|May 2011 · Vol. 23, No. 5
Surprises in new OB practice trends:
Episiotomy rate drops 60%,
repeat cesareans almost double
Use of episiotomy fell by 60% between 1997 and 2008, according to the latest statistical brief on childbirth-related hospitalizations from the Agency for Healthcare Research and Quality (AHRQ).1 Other significant changes were noted, as well. For example, the use of forceps to aid delivery declined by 32%, from 14% to 10%.
The number of hospital stays for childbirth fell by 300,000 between 2007 and 2008—from 4.5 million to 4.2 million. (The annual number of childbirth stays had previously been increasing by about 2% a year, starting in 1999.) Nevertheless, childbirth remained the most common reason for hospitalization, accounting for 11% of all hospital stays and $18.9 billion in hospital costs—5% of all inpatient hospital costs.
An increase in repeat cesarean delivery, from 8% to 14% of all childbirths, was accompanied by a decrease in the rate of vaginal birth after cesarean (VBAC), which fell to 1% of all deliveries in 2008
The rate of cesarean delivery varied by insurance coverage, with uninsured women less likely to undergo it (28%), compared with privately insured women (34%) and those on Medicaid (31%)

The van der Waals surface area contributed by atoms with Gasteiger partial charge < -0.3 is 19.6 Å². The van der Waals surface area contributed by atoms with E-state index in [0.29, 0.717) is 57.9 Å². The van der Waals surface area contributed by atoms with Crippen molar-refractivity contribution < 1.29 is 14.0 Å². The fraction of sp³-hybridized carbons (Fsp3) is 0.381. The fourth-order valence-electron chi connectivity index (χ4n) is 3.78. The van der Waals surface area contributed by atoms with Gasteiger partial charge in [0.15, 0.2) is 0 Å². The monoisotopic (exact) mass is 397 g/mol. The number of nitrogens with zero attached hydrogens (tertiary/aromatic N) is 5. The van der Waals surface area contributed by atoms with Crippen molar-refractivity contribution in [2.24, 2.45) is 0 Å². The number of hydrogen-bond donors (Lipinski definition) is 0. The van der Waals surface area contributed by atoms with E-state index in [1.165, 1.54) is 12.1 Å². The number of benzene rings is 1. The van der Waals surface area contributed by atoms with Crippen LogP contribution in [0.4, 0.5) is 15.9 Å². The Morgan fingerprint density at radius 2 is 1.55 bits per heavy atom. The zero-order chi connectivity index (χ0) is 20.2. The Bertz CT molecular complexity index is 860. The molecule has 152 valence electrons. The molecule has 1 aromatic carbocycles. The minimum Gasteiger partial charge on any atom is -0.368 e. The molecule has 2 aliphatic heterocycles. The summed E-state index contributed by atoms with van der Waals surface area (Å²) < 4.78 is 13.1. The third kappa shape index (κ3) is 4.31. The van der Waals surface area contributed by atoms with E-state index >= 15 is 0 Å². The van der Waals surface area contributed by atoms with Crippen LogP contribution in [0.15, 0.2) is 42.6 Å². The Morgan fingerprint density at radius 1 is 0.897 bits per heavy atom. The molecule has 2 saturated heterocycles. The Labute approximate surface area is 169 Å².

The average childbirth hospital stay involving cesarean delivery with no complications cost hospitals an average of $5,700; when complications occurred, the cost rose to $7,600. In contrast, a vaginal childbirth stay without complications cost hospitals an average of $3,400, and it cost $4,400 when complications occurred. Although it was uncommon, vaginal delivery that involved an operating room procedure (such as operative forceps or vacuum delivery) had the highest average cost: $9,400.
Forty percent of all childbirth stays were billed to Medicaid; 53% to private insurers; 4% were uninsured; and the rest were charged to “other payers.”
Roughly 36% of all childbirth hospital stays in 2008 occurred in the South, 16% in the Northeast, 26% in the West, and 23% in the Midwest.
To read the full report, visit the AHRQ Web site at http://www.hcup-us.ahrq.gov/reports/statbriefs/sb110.jsp.
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